First iOS Application

· Start with a single view app

· Main.Storyboard we define the UI

· ViewController.cs the main logic goes here

· iOS UI design on implementation requires more work to make it work and look good across different iOS devices

· By default the main.storyboard is linked to the ViewController.cs.

Basic iOS controls:

· Label

· TextField (for inputing data)

· Button

Properties window

· Widget tab

o You can alter button properties such as:

§ Color and how it looks

§ Title

§ Font

§ ID

§ etc

· Layout tab

o How the control is laid out on the UI

· Events tab

o How the user interacts with the control through touch

Naming UI Controls

· This can be achieved through the properties window.

o Select the desired UI control from the main.storyboard

o Go to the Name text field under the Identity category

o Notice: This is a physical name, meaning that you use this in the code to access the control


· When users click/touch on buttons an event is launched.

· You can attach to a click event through the UI or through code by normal C# event handling in the ViewDidLoad() function in the ViewController.cs file

public override void ViewDidLoad()



// Perform any additional setup after loading the view, typically from a nib.

this.convertButton.TouchUpInside += ConvertButton_TouchUpInside;


UI Elements

Different Keyboard types

· You can select different types of keyboard by selecting a text field and under Keyboard Type select the desired keyboard output

Changing background colors

To change the background color of a control simply change the BackgroundColor property. Example>

this.colorView.BackgroundColor = UIColor.FromRGB(redValue, greenValue, blueValue);

Tips and Tricks

Using this.View.EndEditing(true); will end/hide the editing keyboard.

First Android Application

· For Visual Studio development you need Hyper-V to emulate an android device

Basic Androi controls

· Under Text fields category you will find normal input controls

· Under form widgets you will find basic button and plain text controls

Naming UI Controls

· This is found in the properties window under the Main category and in there ID

Accessing UI elements in the code

· In an Android application you have to find the controls manually and assign them to a variable of the same type.

· You use the FindViewById<>() function call. You pass the class type to the template(generic) parameter, then pass the control ID by accessing your project namespace then Resources class, then Id class and finally the control ID which you define in your layout.


using Android.Runtime;

using Android.Views;

using Android.Widget;

using Android.OS;

namespace BMICalculationAndroid


MainLauncher =
Icon =

public class MainActivity : Activity


Button calculateBMI;

TextView resultTextView;

EditText heightEditText, weightEditText;

protected override void OnCreate(Bundle bundle)



// Set our view from the “main” layout resource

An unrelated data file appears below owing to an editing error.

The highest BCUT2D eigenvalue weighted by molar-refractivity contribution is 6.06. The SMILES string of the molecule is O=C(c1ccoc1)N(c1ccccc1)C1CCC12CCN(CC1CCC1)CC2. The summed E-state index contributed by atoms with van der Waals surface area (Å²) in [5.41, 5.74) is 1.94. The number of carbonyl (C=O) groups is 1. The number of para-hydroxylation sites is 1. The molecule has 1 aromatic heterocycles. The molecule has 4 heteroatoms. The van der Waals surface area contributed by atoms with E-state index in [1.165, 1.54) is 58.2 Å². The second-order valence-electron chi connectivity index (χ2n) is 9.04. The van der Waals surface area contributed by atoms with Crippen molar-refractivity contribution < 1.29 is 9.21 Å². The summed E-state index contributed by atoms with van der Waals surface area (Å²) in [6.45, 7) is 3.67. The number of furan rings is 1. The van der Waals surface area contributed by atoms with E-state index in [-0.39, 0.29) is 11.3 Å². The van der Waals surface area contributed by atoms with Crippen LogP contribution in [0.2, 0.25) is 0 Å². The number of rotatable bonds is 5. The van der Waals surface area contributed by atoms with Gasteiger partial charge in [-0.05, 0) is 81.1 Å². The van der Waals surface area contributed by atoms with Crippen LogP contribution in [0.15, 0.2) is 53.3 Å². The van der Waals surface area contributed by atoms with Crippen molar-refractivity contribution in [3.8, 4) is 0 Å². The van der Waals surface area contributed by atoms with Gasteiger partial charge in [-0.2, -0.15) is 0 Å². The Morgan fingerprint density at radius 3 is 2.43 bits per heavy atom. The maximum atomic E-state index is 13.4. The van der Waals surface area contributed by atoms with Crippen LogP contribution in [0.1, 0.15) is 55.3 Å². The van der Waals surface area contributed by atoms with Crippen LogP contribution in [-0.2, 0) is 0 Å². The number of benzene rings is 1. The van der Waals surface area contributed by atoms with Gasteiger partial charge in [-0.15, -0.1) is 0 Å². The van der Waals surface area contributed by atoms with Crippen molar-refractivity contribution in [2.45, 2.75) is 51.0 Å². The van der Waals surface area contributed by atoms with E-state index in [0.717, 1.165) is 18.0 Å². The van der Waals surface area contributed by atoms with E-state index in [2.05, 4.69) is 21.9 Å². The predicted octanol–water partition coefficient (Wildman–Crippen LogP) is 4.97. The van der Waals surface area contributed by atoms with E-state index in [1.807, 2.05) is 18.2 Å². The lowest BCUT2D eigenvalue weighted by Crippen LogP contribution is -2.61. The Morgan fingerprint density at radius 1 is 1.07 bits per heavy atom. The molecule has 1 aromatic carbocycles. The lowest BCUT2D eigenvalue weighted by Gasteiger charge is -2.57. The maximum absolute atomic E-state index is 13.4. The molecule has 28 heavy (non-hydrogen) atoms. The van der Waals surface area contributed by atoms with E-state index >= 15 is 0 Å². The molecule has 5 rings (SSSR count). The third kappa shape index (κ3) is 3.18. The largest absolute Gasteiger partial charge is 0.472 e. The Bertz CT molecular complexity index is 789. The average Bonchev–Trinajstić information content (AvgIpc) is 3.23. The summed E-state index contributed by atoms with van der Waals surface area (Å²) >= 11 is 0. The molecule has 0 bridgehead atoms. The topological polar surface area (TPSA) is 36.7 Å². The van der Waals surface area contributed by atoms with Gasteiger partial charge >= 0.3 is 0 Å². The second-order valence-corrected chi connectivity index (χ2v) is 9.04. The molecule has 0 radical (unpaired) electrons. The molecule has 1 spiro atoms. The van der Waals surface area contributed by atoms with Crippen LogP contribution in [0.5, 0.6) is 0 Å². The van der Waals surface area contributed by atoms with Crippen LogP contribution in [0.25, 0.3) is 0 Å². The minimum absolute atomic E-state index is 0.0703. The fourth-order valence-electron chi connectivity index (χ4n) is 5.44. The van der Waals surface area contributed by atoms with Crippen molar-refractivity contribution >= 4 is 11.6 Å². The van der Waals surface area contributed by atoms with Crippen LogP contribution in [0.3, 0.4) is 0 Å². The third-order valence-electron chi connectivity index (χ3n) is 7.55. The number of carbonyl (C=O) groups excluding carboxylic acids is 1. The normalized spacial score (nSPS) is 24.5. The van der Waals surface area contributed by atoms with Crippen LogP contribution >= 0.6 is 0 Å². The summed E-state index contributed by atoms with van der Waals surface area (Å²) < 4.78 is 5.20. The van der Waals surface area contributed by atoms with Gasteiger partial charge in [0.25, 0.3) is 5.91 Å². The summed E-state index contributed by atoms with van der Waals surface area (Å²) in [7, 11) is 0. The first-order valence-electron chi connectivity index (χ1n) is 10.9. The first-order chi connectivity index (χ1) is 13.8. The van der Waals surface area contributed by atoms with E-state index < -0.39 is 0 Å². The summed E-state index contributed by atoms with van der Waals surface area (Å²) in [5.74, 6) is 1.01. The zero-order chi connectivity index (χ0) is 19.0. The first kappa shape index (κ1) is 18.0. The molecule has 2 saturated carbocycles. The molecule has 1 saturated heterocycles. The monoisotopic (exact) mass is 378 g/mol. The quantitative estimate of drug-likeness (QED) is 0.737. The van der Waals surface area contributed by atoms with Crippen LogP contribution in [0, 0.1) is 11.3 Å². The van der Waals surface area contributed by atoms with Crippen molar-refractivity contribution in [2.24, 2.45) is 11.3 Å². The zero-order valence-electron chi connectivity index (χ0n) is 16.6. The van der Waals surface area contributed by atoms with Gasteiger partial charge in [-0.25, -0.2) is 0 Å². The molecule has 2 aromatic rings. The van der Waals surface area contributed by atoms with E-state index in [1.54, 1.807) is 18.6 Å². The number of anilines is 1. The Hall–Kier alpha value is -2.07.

this.calculateBMI = FindViewById<Button>(BMICalculationAndroid.Resource.Id.calculateBMI);

this.resultTextView = FindViewById<TextView>(BMICalculationAndroid.Resource.Id.resultTextView);

this.heightEditText = FindViewById<EditText>(BMICalculationAndroid.Resource.Id.heightEditText);

this.weightEditText = FindViewById<EditText>(BMICalculationAndroid.Resource.Id.weightEditText);




UI Elements

Different Keyboard types

· To change to keyboard type when typing on a mobile device you do it similarly as on the iOS side

o In the properties window go to Main – Input Format => inputType and change the keyboard type

Navigation between pages in iOS and Android

Navigation between pages in Android

Adding a new layout and activity

· This allows you to create another UI view/page that is to be displayed in your application

To do this in Visual Studio go to the Resources/Layout folder and add a new item. From the Add New Item window select the Android Layout option.

Then create new activity code class which will operate on the newly created layout.

You can create this for example in your project root by adding again a new item there.

Then to create the link and set the content between the layout and the activity call the SetContentView() function.

protected override void OnCreate(Bundle savedInstanceState)



// Create your application here



Using Intents to navigate

· You navigate to another layout(page) by using the Intent class

· You can use the constructor that takes the present content and the desired activity class associated with the layout

· Then you start the activity and move to the other layout(page) by calling the StartActivity() function

var intent = new Intent(this, typeof(BMIDetailsActivity));


Passing values between activities (pages/layouts)

· In the activity from where you want a value to be passed to another activity you use the Intent class member function named PutExtra() to store the value. It is a key value pair which can be retrieved in another activity later: